At Scripps College, the walls do talk
CLAREMONT, California (CNN) — Every year since 1931, students graduating from Scripps College have made their mark on the campus of the women’s college just before they say good-bye.
Every graduating class in the college’s 82 year history has painted a mural along the same wall, often signing all the graduates’ names.
It’s known on campus as “Graffiti Wall,” and it embodies the changing styles and ideas of generations of students at the all-women’s liberal arts college, the zeitgeist of their era.
“Graffiti Wall is a mirror reflecting the bold, historical heart of Scripps College,” said Lori Bettison-Varga, the college’s president. “The student-created pictures and words are powerful, authentic expressions of each graduating class.”
The mural is an ever-changing update to the campus’ colonial Spanish mission architecture, and a living history of the students’ experiences. What began as a whimsical show of school spirit is now a permanent fixture on the Southern California campus. The wall spans the length of a rose garden, creating a space of contemplation and relaxation on a campus, as well as a beloved spot for alumnae who visit.
“The value lies in the fact that the entire history of student life at the college is somewhat recorded on that wall,” said Scripps library director Judy Harvey Sahak, who describes herself as the school’s “unofficial historian.”
The earliest images evoke the genesis of Scripps, with paintings that show the construction of buildings and young women as scholars, or young women dancing.
By 1942, as World War II consumed the United States, seniors illustrated an angelic figure encapsulated by a dark cloud.
In the heyday of hippie culture, the class of 1969 drew a peace sign and wrote what became a signature slogan of the era: “Give peace a chance.”
A year later, graduates painted “Stop the war” in bold black scrawl, a sign of the unrest sparked by the Vietnam War.
In 1976, graduates wrote “Happy birthday America,” to celebrate the country’s bicentennial, and “Happy birthday Scripps,” to celebrate the 50th year since the college was endowed and campus construction began.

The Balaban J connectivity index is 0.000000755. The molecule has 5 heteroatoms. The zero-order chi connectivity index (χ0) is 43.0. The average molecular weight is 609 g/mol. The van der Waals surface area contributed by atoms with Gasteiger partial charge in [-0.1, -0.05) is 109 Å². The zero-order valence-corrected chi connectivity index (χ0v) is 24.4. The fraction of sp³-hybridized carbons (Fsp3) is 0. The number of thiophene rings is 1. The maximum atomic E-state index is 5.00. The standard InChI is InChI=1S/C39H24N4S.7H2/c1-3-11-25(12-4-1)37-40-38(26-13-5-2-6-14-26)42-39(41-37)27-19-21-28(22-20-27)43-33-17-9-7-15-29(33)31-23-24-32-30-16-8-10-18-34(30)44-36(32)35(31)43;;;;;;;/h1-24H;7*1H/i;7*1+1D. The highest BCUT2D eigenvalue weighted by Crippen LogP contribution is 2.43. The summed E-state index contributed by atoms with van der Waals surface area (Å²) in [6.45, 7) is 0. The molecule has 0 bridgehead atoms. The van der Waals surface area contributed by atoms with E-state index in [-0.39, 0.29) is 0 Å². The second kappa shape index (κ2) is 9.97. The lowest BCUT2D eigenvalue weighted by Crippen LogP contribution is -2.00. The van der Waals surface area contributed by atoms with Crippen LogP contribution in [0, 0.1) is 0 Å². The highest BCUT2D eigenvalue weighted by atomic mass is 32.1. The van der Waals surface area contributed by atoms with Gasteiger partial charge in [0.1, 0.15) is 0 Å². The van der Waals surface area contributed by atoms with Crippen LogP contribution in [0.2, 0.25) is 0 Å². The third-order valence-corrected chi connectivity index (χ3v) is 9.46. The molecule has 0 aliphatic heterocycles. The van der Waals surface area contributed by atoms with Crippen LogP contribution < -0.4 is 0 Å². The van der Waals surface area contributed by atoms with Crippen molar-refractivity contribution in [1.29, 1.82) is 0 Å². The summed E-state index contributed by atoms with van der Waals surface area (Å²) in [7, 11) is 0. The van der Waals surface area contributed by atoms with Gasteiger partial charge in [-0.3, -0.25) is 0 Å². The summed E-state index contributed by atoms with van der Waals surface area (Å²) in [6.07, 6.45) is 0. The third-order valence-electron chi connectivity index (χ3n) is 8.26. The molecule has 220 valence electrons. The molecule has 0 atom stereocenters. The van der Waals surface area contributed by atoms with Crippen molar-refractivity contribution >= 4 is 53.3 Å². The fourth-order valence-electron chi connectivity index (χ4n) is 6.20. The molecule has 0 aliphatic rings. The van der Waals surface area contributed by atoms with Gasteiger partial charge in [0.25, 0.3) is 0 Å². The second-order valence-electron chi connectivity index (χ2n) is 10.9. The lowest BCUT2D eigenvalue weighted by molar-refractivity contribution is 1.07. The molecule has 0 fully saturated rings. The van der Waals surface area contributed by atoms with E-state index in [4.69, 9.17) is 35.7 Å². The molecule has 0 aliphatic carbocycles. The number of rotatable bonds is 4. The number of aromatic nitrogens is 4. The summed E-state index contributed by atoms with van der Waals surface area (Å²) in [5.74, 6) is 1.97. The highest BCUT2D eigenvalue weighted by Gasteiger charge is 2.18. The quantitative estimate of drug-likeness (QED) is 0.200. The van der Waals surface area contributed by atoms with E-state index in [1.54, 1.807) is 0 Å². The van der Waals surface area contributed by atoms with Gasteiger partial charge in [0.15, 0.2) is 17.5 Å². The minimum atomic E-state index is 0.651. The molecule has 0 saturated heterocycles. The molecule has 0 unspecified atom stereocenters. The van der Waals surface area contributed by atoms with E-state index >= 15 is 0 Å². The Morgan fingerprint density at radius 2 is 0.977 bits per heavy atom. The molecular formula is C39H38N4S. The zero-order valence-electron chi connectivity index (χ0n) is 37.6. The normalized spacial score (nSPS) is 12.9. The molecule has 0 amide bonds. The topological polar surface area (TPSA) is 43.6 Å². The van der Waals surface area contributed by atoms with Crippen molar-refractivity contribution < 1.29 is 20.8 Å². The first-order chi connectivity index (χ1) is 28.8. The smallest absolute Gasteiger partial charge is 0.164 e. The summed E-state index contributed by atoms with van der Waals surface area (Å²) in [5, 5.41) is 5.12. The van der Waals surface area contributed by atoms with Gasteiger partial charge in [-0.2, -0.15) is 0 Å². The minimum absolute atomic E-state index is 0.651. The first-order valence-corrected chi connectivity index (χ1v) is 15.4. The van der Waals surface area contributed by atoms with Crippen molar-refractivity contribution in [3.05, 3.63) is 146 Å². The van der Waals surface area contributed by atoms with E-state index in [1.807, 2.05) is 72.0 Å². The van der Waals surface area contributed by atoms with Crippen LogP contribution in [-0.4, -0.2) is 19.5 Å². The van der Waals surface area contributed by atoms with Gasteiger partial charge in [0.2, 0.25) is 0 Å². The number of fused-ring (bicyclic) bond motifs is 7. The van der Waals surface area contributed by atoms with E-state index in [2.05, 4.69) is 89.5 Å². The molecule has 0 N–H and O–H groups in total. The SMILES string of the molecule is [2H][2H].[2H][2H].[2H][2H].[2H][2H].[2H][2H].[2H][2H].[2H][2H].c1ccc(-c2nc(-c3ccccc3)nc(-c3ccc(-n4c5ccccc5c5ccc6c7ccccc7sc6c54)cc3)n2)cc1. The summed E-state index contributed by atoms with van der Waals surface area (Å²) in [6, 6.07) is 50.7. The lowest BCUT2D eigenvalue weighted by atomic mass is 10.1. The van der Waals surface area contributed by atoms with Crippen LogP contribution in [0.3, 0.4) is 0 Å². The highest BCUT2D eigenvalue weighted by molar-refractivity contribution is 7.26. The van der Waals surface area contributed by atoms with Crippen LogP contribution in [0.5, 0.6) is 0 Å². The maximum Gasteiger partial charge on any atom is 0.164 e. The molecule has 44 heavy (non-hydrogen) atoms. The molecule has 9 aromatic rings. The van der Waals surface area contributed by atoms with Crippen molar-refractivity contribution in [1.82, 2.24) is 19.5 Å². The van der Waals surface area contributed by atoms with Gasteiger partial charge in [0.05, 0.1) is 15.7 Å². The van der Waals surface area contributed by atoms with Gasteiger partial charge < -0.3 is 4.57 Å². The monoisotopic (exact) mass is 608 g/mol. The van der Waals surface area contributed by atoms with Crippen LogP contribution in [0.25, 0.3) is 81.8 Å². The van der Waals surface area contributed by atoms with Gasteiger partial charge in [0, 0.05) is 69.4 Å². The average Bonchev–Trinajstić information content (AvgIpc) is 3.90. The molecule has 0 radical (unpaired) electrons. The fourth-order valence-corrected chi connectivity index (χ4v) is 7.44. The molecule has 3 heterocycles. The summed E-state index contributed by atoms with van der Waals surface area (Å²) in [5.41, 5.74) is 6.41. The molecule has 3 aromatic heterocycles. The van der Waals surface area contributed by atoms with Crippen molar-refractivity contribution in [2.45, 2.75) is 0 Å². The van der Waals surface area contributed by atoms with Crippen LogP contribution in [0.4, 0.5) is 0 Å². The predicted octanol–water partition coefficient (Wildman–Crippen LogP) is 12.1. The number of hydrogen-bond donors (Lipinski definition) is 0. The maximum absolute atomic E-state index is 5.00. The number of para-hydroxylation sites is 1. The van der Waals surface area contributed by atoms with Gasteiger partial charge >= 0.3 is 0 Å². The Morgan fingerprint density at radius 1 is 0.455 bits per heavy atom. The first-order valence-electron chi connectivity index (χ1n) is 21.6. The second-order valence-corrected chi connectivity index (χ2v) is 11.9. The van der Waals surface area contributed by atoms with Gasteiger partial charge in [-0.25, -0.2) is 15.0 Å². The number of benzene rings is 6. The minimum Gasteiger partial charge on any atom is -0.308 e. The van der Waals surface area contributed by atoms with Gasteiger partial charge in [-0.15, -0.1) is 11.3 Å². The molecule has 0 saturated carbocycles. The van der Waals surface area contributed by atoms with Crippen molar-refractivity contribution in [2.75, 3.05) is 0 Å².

More recently, students from the class of 2011 referenced the struggling economy with their statement, “Changing the world despite it all.”
The graduates in Scripps’ latest class kept the tradition alive with a phrase: “Live confidently, courageously, hopefully,” and added their graduation year, 2013.
Their inscription borrows from remarks made by the school’s founder, Ellen Browning Scripps, a philanthropist whose vision for the school was “to develop in its students the ability to think clearly and independently, and the ability to live confidently, courageously and hopefully.”
Katie Carter, 22, was selected to be this year’s class artist. The earliest classes painted similar designs and figures, but the last few years have sparked explosions of color and expression across the wall, she said.
“As the classes progress, you start to see a lot of individuality,” Carter said.
The class of 2013’s mural is squeezed among images that go as far back as the 1930s.
“I think that’s my favorite part of the wall,” said Carter. “Today all the classes are mixed in and intertwined.”
Graduating senior Christina Noriega, a friend of Carter’s, said the 2013 mural is “the quintessential Scripps design.”
“It has wisteria, which I think really captures the spirit of Scripps’ beauty and one of the oldest and prettiest parts of campus, the Fowler Garden,” she said, referencing another beloved spot on campus.
The mural surrounds the door through which students symbolically leave campus after graduating, said Sahak, the college librarian.
“A women’s college does instill those feelings of optimism and confidence. You really can do anything,” Sahak said. “Having it near an exit symbolizes that the senior class is leaving, but will remain immortalized on campus forever.”
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